THE MODEL

In brief, the enzyme kinetic reaction in the cell cytoplasm can be described as substrate molecules diffusing through crowding macromolecules and binding to the active site of the freely floating enzymes. Subsequently a

2 product is formed if the reaction is energetically favorable and this product diffuses through the same crowd of macromolecules. The classical Michaelis-Menten equilibrium enzyme kinetic reaction is given as [13] E+S ⇀ ↽ ES → E + P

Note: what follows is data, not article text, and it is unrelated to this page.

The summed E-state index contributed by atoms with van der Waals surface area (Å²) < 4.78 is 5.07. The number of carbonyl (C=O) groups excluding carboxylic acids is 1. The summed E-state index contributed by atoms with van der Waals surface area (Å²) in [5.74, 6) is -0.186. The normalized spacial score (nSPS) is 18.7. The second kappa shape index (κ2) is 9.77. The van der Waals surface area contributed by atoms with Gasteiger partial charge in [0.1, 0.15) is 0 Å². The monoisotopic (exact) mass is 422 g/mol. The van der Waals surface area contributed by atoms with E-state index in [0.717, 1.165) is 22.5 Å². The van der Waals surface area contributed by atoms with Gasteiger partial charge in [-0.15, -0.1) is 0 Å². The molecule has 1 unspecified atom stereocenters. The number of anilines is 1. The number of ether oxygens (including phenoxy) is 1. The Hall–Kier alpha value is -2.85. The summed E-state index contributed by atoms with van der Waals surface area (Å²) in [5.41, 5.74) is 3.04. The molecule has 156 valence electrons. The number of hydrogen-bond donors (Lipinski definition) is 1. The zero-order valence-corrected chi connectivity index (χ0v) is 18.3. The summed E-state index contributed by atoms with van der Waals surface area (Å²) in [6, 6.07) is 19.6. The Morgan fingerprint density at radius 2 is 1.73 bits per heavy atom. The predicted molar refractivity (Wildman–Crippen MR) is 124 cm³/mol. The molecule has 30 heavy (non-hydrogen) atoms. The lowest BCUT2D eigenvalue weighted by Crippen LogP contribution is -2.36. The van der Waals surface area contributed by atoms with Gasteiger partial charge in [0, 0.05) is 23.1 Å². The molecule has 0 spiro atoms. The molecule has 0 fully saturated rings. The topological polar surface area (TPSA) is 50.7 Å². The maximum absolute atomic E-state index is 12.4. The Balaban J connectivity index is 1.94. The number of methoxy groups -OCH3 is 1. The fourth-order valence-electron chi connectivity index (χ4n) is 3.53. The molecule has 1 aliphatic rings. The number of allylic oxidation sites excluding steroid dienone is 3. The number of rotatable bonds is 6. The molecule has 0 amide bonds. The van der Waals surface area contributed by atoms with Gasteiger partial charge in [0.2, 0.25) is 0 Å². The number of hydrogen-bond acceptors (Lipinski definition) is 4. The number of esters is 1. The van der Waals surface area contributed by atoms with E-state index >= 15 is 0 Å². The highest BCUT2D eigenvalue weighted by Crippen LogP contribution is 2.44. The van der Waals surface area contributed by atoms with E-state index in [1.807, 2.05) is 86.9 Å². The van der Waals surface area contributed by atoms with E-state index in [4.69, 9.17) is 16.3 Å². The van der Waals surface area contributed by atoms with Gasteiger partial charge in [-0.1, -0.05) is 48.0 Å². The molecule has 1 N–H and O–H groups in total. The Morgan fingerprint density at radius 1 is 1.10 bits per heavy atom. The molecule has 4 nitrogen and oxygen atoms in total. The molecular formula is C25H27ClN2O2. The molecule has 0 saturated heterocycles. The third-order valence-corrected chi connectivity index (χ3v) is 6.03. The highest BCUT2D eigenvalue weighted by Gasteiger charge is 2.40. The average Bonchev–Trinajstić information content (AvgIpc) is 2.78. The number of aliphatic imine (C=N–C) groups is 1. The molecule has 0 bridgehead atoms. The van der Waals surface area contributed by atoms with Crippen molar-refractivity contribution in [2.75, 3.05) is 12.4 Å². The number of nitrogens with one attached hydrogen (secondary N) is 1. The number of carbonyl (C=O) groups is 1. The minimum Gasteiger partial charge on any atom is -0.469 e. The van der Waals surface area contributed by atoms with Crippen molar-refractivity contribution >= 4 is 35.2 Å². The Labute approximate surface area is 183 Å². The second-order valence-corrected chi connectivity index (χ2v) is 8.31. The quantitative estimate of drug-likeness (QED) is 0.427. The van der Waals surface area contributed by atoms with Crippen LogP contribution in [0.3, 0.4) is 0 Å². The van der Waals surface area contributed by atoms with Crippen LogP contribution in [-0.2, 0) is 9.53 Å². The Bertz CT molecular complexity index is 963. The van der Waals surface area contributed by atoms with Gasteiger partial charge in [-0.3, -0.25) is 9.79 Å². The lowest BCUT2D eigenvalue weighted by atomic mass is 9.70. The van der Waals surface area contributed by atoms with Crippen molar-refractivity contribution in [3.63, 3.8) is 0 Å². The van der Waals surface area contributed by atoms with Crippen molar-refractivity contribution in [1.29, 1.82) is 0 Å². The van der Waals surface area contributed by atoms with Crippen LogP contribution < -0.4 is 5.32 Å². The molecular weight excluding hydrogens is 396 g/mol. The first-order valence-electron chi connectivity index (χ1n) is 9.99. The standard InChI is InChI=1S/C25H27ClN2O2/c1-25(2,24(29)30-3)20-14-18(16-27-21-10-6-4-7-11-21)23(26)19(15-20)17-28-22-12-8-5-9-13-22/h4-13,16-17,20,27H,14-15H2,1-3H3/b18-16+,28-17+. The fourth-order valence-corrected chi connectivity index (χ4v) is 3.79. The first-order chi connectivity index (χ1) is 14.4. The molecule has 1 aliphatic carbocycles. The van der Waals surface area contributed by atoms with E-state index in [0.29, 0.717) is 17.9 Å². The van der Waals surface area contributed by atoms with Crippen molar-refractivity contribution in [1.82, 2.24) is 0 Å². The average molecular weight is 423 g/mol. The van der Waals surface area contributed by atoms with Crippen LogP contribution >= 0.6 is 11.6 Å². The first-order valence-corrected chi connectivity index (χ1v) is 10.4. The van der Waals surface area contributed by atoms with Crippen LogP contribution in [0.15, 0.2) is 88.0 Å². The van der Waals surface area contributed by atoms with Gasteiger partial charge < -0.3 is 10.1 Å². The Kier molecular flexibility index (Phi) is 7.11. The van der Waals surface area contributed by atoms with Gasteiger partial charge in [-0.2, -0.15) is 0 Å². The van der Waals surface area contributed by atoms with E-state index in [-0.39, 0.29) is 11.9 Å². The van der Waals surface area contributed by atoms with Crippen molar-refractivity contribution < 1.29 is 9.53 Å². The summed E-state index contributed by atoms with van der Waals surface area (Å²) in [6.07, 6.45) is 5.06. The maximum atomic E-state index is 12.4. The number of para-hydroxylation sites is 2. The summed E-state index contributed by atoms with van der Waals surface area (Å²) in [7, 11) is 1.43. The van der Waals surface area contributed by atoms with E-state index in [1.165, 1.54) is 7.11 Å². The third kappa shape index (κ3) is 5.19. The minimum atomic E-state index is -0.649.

(1)

where E represents enzyme, S represents substrate, P represents product and ES is the intermediate enzymesubstrate complex. In the present model, the reaction is limited by diffusion only and the formation of the transition state complex ES is not taken into account. The conversion of substrate to product is also assumed to be instantaneous. Note that diffusion has the slowest time scale in this problem. Hence, the above enzymatic reaction reduces to an irreversible one as E + S → E + P.

(2)